Decision analysis in the surgical treatment of colorectal cancer due to a mismatch repair gene defect.
SourceGut, 52, 12, (2003), pp. 1752-1755
Article / Letter to editor
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SubjectUMCN 1.2: Molecular diagnosis, prognosis and monitoring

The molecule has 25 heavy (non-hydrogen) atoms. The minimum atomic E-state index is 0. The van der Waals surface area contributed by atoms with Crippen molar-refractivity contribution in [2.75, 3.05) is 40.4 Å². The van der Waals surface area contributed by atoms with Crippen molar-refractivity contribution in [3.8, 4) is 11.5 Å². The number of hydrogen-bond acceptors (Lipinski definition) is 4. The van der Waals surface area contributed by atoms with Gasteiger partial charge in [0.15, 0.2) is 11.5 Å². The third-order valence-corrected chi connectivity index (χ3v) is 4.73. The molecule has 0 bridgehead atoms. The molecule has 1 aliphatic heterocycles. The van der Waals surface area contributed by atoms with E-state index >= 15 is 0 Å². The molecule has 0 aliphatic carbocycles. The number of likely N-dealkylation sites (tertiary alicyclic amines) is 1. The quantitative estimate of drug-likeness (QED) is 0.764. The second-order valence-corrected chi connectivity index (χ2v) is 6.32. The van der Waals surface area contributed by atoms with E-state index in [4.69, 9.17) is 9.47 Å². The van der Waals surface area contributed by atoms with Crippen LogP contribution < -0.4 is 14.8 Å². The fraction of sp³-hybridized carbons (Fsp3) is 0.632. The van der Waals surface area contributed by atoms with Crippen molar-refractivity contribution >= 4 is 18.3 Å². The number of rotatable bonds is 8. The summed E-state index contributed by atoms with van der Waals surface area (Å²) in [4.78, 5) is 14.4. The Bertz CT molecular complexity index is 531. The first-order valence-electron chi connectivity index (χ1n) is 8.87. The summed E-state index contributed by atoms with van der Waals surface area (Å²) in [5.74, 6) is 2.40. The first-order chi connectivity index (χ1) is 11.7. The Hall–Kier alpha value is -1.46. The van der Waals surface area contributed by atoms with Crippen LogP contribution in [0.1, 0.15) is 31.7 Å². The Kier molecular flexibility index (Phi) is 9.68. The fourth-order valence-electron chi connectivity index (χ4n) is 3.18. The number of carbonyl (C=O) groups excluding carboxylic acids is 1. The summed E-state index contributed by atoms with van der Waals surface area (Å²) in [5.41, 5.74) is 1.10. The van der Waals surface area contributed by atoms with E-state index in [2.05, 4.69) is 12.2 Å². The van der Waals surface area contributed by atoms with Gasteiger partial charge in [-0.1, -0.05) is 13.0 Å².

BACKGROUND: In view of the high risk of developing a new primary colorectal carcinoma (CRC), subtotal colectomy rather than segmental resection or hemicolectomy is the preferred treatment in hereditary non-polyposis colorectal cancer (HNPCC) patients. Subtotal colectomy however implies a substantial decrease in quality of life. To date, colonoscopic surveillance has been shown to reduce CRC occurrence. AIMS: To compare the potential health effects in terms of life expectancy (LE) for patients undergoing subtotal colectomy or hemicolectomy for CRC. METHODS: A decision analysis (Markov) model was created. Information on the 10 year risk of CRC after subtotal colectomy (4%) and hemicolectomy (16%) and stages of CRCs detected within a two year surveillance interval (32% Dukes' A, 54% Dukes' B, and 14% Dukes' C) were derived from two cohort studies. Five year survival rates used for the different Dukes stages (A, B, and C) were 98%, 80%, and 60%, respectively. Remaining LE values were calculated for hypothetical cohorts with an age at CRC diagnosis of 27, 47, and 67 years, respectively. Remaining LE values were also calculated for patients with CRC of Dukes' stage A. RESULTS: The overall LE gain of subtotal colectomy compared with hemicolectomy at ages 27, 47, and 67 was 2.3, 1, and 0.3 years, respectively. Specifically for Dukes' stage A, this would be 3.4, 1.5, and 0.4 years. CONCLUSIONS: Unless surveillance results improve, subtotal colectomy still seems the preferred treatment for CRC in HNPCC in view of the difference in LE. For older patients, hemicolectomy may be an option as there is no appreciable difference in LE.
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